Officials were testing the North Sea Link that plugs Britain into Norway’s hydropower-rich electricity system, which should be able to supply up to 4.2pc of the UK’s electricity demand once fully up and running in October.

It is among a growing number of giant underground power cables – known as interconnectors – between Britain and continental Europe, including a planned first-ever link with Germany which developers hope to start using by the mid-2020s.

Officials on both sides are counting on such cables to play a key role in the energy system as the industry shifts towards renewables, helping to smooth out gaps in supply and demand from intermittent wind and solar power.

The system means new ties with Europe – setting up opportunities for the country to make the most out of its vast offshore wind resources, yet also forming a new energy dependence in the renewable era.

“Electricity generation is moving away from localised generation to generating in the most geographically optimal way,” says Hugo Lidbetter, partner at Fieldfisher law firm.

“In the North Sea, that’s offshore wind; in southern Europe, it’s solar. Interconnection is one way of moving that power around to balance the markets.”

Britain had its first power links to the Continent in 1961. Now there are six connected to the Irish single electricity market, France, the Netherlands and Belgium. Those cables supplied about 8pc of Britain’s power last year and several more are in development, including to Norway, France, the Netherlands. Another, the NeuConnect project to Germany, is backed by investors including Meridiam, Allianz Group and Japanese utility Kansai Electric Power.

North Sea Link is a joint venture project between the National Grid and Norwegian operator Statnett to build a subsea electricity cable – seen here under construction – that will connect the UK and Norwegian electricity grids

National Grid says projects are in place that will be able to supply 25pc of British power by 2024, while links further afield than Europe are also being looked at. Entrepreneurs led by Simon Morrish are exploring plans to build a cable bringing power from Morocco’s sun-drenched Sahara all the way to Britain.

This Xlinks project echoes an aborted plan in the early 2000s known as Desertec, which aimed to create giant wind and solar parks in North Africa before ultimately failing amid political and practical concerns.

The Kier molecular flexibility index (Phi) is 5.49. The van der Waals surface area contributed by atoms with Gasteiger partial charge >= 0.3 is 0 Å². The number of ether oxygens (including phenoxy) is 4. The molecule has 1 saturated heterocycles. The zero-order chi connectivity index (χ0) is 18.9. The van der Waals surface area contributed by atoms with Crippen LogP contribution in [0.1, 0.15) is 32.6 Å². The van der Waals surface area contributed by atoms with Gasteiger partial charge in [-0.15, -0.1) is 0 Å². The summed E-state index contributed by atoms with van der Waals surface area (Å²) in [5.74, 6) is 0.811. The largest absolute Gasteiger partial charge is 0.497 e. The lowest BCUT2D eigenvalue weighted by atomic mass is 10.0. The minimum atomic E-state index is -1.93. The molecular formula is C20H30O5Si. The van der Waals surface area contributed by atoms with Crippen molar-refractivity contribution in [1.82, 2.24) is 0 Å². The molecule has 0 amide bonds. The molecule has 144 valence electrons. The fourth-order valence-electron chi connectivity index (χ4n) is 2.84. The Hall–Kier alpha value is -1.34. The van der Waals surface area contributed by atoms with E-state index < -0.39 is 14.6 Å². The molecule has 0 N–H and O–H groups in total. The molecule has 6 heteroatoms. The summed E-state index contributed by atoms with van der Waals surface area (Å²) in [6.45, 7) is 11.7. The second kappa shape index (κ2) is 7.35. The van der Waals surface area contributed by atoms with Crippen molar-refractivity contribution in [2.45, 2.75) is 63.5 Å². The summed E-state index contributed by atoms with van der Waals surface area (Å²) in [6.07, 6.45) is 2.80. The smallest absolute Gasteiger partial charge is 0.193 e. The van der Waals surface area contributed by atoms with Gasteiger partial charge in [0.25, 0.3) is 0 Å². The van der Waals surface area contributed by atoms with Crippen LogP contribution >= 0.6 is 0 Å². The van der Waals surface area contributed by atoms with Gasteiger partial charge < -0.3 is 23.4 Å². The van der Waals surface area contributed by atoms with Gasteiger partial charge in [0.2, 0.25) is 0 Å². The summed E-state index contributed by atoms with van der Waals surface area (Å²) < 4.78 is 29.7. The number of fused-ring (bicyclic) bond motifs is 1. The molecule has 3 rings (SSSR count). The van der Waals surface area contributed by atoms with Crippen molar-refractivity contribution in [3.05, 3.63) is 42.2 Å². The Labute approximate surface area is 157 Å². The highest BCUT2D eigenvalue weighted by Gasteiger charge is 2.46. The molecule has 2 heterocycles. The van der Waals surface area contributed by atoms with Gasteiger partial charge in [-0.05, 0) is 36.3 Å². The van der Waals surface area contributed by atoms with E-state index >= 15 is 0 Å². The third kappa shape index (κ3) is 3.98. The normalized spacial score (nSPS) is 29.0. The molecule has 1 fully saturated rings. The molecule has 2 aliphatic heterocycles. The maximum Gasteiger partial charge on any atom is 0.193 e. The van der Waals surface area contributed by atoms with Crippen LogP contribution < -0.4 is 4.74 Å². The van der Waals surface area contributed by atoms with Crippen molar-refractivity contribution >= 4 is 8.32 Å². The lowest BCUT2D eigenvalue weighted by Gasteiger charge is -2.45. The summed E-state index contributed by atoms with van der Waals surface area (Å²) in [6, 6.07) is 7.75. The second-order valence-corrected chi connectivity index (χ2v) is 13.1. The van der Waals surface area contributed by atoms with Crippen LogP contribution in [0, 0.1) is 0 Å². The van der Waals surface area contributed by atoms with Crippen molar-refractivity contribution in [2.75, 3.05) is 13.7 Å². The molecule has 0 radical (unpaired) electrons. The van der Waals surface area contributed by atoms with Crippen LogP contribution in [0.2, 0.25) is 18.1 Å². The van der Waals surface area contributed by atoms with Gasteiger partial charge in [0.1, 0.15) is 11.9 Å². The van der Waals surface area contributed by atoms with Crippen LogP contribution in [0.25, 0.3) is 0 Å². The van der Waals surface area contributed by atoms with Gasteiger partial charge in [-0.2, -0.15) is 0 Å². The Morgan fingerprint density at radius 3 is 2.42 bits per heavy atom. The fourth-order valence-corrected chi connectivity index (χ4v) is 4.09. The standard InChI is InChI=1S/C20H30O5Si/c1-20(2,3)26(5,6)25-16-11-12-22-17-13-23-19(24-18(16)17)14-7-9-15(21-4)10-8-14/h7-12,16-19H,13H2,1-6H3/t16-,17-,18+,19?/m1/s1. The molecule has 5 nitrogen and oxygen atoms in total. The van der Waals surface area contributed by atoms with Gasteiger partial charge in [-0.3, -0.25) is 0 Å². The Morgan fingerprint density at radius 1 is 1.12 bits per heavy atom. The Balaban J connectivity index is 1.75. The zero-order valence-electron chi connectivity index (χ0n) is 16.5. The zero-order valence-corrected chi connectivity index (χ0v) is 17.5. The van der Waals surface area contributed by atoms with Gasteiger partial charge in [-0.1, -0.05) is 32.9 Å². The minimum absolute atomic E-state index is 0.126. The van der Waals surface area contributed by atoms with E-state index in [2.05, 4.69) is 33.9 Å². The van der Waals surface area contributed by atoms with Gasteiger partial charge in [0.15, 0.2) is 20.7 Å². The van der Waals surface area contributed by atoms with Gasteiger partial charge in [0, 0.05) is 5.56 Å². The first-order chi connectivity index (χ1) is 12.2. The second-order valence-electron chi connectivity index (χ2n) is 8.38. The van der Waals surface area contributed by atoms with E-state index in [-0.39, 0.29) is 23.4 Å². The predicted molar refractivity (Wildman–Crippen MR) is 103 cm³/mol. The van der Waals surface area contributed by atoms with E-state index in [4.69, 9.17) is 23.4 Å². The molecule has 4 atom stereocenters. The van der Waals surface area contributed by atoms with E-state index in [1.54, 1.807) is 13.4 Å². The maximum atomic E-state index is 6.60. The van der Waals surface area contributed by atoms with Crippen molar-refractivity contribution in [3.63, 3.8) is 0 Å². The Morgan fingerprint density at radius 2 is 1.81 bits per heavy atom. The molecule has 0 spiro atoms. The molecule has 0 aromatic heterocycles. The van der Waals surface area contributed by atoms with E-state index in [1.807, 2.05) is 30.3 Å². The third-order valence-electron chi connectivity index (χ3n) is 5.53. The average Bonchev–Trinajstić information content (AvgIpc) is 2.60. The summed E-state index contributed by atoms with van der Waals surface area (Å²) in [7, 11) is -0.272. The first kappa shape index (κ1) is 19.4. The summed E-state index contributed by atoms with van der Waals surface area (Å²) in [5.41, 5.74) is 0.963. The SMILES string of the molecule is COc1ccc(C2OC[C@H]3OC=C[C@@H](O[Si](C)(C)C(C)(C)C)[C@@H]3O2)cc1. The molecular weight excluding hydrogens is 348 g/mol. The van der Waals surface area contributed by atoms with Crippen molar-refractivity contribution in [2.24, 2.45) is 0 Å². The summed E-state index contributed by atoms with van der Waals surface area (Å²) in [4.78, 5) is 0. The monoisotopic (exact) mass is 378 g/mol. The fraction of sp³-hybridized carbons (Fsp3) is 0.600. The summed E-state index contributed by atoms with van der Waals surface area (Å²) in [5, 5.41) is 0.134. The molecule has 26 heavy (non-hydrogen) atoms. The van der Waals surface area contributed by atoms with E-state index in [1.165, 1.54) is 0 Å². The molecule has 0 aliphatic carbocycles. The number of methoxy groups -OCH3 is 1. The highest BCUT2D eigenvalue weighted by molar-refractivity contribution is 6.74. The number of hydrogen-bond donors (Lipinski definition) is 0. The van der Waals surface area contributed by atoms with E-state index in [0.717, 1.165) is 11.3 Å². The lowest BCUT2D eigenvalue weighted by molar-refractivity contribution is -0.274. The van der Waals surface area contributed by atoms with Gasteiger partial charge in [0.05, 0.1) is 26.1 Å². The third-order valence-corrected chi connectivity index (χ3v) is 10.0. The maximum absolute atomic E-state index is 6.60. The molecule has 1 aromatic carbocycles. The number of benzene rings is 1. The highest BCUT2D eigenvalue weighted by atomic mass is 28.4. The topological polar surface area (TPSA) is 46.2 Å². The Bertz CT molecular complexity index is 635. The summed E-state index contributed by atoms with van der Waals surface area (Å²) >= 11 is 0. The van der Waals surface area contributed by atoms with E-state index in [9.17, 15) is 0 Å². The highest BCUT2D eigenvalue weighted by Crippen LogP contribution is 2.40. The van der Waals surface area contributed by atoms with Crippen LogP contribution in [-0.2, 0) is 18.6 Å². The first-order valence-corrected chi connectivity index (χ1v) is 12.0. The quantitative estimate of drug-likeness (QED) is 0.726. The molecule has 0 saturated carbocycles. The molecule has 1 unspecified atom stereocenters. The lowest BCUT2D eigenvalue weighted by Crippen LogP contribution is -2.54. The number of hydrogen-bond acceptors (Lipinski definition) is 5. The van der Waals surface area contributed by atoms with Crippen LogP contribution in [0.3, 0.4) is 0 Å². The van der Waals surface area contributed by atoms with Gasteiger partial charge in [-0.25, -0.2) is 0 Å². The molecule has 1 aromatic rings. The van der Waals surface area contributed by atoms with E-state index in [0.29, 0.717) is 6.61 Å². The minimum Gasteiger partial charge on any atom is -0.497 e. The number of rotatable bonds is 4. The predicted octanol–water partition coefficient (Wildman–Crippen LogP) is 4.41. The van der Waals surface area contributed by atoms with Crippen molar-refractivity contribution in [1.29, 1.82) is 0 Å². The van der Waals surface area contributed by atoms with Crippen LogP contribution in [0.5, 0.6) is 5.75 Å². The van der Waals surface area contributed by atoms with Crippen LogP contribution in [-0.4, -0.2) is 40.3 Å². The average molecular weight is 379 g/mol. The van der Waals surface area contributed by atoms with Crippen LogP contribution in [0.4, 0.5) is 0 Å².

In the current state British interconnectors are mostly used for importing cheaper power than is provided by domestic generators. Officials, however, expect Britain to become a net exporter of power by 2040 at the latest as its offshore wind capacity grows.

Confirmed projects so far mean that British interconnector capacity is set to expand from about 4GW to 13GW by the end of the decade. That is still less than the 18GW the Government has said it wants in place by 2030 to coincide with the planned fourfold ramp up in offshore wind power.

Projects are expensive, lengthy and complicated – though it remains an attractive investment area. Humza Malik, chief executive of Frontier Power, which is behind the Zeno interconnector project to the Netherlands and active on other developments including NeuConnect, is positive. He says the cap and floor regime introduced by Britain’s regulator Ofgem has provided “a level of certainty for investors without exposing consumers to unacceptably high prices.”

Industry was spooked, however, at the end of 2020 by the threat of access to the EU’s single energy markets becoming a political tool amid Britain’s departure from the EU. The bloc’s chief negotiator Michel Barnier reportedly threatened to block Britain from the market in an effort to attract concessions on fishing rights, while France’s President Emmanuel Macron wielded a similar threat.

Both fishing rights and energy market access are up for renegotiation in 2026, raising the prospect of the threat rearing its head again. John Pettigrew, chief executive of National Grid, has tried to pour cold water on those concerns, telling the Financial Times in July that there has “never been much tension around the interconnectors” as they are seen as “of mutual benefit”.